5 Tips for Protecting Your Privacy

By ABC News

May 18, 2014 2:54pm

Although there is no single step that effectively blocks unwanted tracking on the internet, there are some steps you can take to help prevent it, and we asked independent researcher and consultant Ashkan Soltani for five tips to protect your privacy. Here they are below.

1) Ad Industry Opt-Out

The industry would have you opt-out of tracking using industry opt-out websites like the DAA/NAI ad choices webpage or individual sites like Google’s Ad Preferences Manager, which also lets you see what categories Google thinks you belong in.  Sadly though, many of the third-party trackers you encounter online aren’t a part of the Digital Advertising Association or Network Advertising Initiative, which means you won’t have a way to op-out from their tracking tools.  Additionally, even if you opt-out, the fine print often still allows the third party to track you for non-advertising purposes, such as website analytics or security.

2) Internet Browser Settings

Most web browsers provide the option to prevent third party tracking by blocking third-party cookies. Unfortunately this setting isn’t turned on by default for most browsers and users need to dig for the option in their browser settings. The location of the setting will vary between browsers but it’s usually listed under the privacy settings for each browser.

Safari users are in luck since this setting is enabled by default for them. Also, while you’re in the browser settings, you might want to enable the ‘Do Not Track’ option. While this setting doesn’t block tracking, it does notify websites and third parties of your preference and hopefully one day (with some cooperation or legislation), they will respect your wishes and not track you.  Until then, it’s like voting with your browser!

3) Privacy Plugins

There are a number of plugins that help users manage their privacy, as well as see what sites are tracking them.  In no particular order, Disconnect, Ghostery and Lightbeam all allow users to see and block the third parties that track them online.  The Electronic Frontier Foundation also has a new plug-in called Privacy Badgerfor Mozilla and Chrome, although it’s still in a very early Alpha development stage. Finally, there’s also AdBlock and AdBlock Plus for users that want to block annoying ads in addition to third-party trackers – something that not only makes your browser more private, but also loads pages quicker, too.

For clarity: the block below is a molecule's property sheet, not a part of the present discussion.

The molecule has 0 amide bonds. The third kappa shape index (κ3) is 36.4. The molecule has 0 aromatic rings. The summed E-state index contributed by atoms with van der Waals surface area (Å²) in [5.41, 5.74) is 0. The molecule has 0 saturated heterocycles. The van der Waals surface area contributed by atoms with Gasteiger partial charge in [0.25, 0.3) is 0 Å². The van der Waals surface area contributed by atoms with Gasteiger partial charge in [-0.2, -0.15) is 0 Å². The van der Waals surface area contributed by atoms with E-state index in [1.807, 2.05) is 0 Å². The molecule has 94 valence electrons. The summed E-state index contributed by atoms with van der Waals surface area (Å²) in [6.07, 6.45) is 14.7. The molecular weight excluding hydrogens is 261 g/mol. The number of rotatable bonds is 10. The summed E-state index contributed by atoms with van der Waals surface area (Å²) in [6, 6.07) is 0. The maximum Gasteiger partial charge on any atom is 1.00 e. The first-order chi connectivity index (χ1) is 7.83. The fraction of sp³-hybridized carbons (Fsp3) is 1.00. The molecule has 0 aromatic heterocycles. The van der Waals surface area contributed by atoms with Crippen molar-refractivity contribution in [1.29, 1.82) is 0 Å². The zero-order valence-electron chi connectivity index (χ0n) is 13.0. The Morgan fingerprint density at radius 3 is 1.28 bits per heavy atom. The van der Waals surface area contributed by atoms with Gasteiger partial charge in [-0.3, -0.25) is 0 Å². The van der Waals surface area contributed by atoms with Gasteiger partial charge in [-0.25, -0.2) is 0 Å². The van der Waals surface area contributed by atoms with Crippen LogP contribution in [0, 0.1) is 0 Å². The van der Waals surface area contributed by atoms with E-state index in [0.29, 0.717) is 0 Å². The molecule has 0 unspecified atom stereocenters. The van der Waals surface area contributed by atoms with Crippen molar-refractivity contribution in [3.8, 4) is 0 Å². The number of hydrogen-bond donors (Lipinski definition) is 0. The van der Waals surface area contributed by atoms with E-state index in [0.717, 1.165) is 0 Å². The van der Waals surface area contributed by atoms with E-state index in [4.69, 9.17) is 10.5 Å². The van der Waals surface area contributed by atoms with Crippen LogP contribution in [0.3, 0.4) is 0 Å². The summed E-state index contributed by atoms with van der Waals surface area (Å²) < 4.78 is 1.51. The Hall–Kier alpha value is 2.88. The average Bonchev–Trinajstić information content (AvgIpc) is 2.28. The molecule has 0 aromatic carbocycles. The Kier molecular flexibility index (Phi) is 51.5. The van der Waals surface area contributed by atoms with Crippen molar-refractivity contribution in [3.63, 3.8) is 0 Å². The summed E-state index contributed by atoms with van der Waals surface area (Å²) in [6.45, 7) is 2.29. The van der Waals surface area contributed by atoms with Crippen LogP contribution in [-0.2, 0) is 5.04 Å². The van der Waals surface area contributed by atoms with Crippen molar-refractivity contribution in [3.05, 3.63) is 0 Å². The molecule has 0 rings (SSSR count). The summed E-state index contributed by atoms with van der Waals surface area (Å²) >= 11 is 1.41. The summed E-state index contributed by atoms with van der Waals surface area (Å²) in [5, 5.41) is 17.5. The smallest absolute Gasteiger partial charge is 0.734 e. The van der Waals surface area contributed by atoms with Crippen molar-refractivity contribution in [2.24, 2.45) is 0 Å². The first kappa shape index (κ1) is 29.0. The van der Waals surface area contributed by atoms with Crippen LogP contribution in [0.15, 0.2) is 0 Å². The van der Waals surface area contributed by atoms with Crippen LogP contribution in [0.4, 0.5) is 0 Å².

4) Logging-out / Private Browsing Mode

The steps above will all help users block third parties from tracking them as they browse websites like NYTimes.com and ABCNews.com, but they often still allow Facebook, Twitter, and even Google to track you as you browse, since you’re typically signed into these services.  In order to prevent a first party like Facebook from tracking you — even when you’re not visiting Facebook.com — you need to make sure that you’re not signed in when you’re browsing.  You can even go one step further and use either a separate browser or enable your browser’s “Private Browsing” (or “Incognito”) mode so your social network activity or search history isn’t linked to your browsing activity.  The key here is to break the link between your identity on these social networks with your browsing behavior on NYTimes.com.

5) (Physical) In-Store Tracking

Your activity in stores is also tracked and often linked to your activity online.  Similar to the online world, there’s still no comprehensive way to stop in-store tracking fully. A few of the physical world trackers have put together a smart store opt-out website but similar to the online opt-out, only a handful of vendors are currently participating.  Plus it involves giving the opt-out website even more info about your device — something consumers might balk at.

In the interim, it’s best to put your phone into ‘Airplane Mode’ while you shop or simply avoid stores that employ retail tracking all together.

Oh and make sure to skip that loyalty card (or at least use a different email address to register). Most companies use the information you provide to the loyalty program to sync up your purchases to your online activity!

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